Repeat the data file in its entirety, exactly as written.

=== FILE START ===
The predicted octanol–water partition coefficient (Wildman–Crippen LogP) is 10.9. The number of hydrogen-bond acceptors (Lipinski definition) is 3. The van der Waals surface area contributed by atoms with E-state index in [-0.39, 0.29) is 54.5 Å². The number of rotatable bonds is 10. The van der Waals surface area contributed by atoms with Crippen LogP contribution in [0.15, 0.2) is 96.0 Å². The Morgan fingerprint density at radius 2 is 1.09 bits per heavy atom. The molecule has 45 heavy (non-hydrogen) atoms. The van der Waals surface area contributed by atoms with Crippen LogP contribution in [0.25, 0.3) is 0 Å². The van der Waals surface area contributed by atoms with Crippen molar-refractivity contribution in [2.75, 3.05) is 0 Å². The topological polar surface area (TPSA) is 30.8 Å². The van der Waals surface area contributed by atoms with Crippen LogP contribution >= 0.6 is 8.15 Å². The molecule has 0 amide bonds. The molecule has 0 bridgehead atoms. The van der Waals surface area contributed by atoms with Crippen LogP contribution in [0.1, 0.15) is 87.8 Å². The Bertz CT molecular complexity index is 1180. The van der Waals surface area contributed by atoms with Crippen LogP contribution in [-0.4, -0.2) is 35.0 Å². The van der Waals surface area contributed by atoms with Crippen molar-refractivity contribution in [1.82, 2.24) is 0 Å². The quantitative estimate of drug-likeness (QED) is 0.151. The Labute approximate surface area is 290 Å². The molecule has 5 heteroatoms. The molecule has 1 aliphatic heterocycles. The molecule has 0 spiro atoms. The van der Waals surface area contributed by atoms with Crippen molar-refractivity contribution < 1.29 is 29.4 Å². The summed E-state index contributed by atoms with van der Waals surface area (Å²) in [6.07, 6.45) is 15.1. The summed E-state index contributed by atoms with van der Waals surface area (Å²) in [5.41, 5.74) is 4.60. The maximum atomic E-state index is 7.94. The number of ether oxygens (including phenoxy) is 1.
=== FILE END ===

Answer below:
The predicted octanol–water partition coefficient (Wildman–Crippen LogP) is 10.9. The number of hydrogen-bond acceptors (Lipinski definition) is 3. The van der Waals surface area contributed by atoms with E-state index in [-0.39, 0.29) is 54.5 Å². The number of rotatable bonds is 10. The van der Waals surface area contributed by atoms with Crippen LogP contribution in [0.15, 0.2) is 96.0 Å². The Morgan fingerprint density at radius 2 is 1.09 bits per heavy atom. The molecule has 45 heavy (non-hydrogen) atoms. The van der Waals surface area contributed by atoms with Crippen LogP contribution in [0.25, 0.3) is 0 Å². The van der Waals surface area contributed by atoms with Crippen molar-refractivity contribution in [2.75, 3.05) is 0 Å². The topological polar surface area (TPSA) is 30.8 Å². The van der Waals surface area contributed by atoms with Crippen LogP contribution >= 0.6 is 8.15 Å². The molecule has 0 amide bonds. The molecule has 0 bridgehead atoms. The van der Waals surface area contributed by atoms with Crippen LogP contribution in [0.1, 0.15) is 87.8 Å². The Bertz CT molecular complexity index is 1180. The van der Waals surface area contributed by atoms with Crippen LogP contribution in [-0.4, -0.2) is 35.0 Å². The van der Waals surface area contributed by atoms with Crippen molar-refractivity contribution in [1.82, 2.24) is 0 Å². The quantitative estimate of drug-likeness (QED) is 0.151. The Labute approximate surface area is 290 Å². The molecule has 5 heteroatoms. The molecule has 1 aliphatic heterocycles. The molecule has 0 spiro atoms. The van der Waals surface area contributed by atoms with Crippen molar-refractivity contribution < 1.29 is 29.4 Å². The summed E-state index contributed by atoms with van der Waals surface area (Å²) in [6.07, 6.45) is 15.1. The summed E-state index contributed by atoms with van der Waals surface area (Å²) in [5.41, 5.74) is 4.60. The maximum atomic E-state index is 7.94. The number of ether oxygens (including phenoxy) is 1.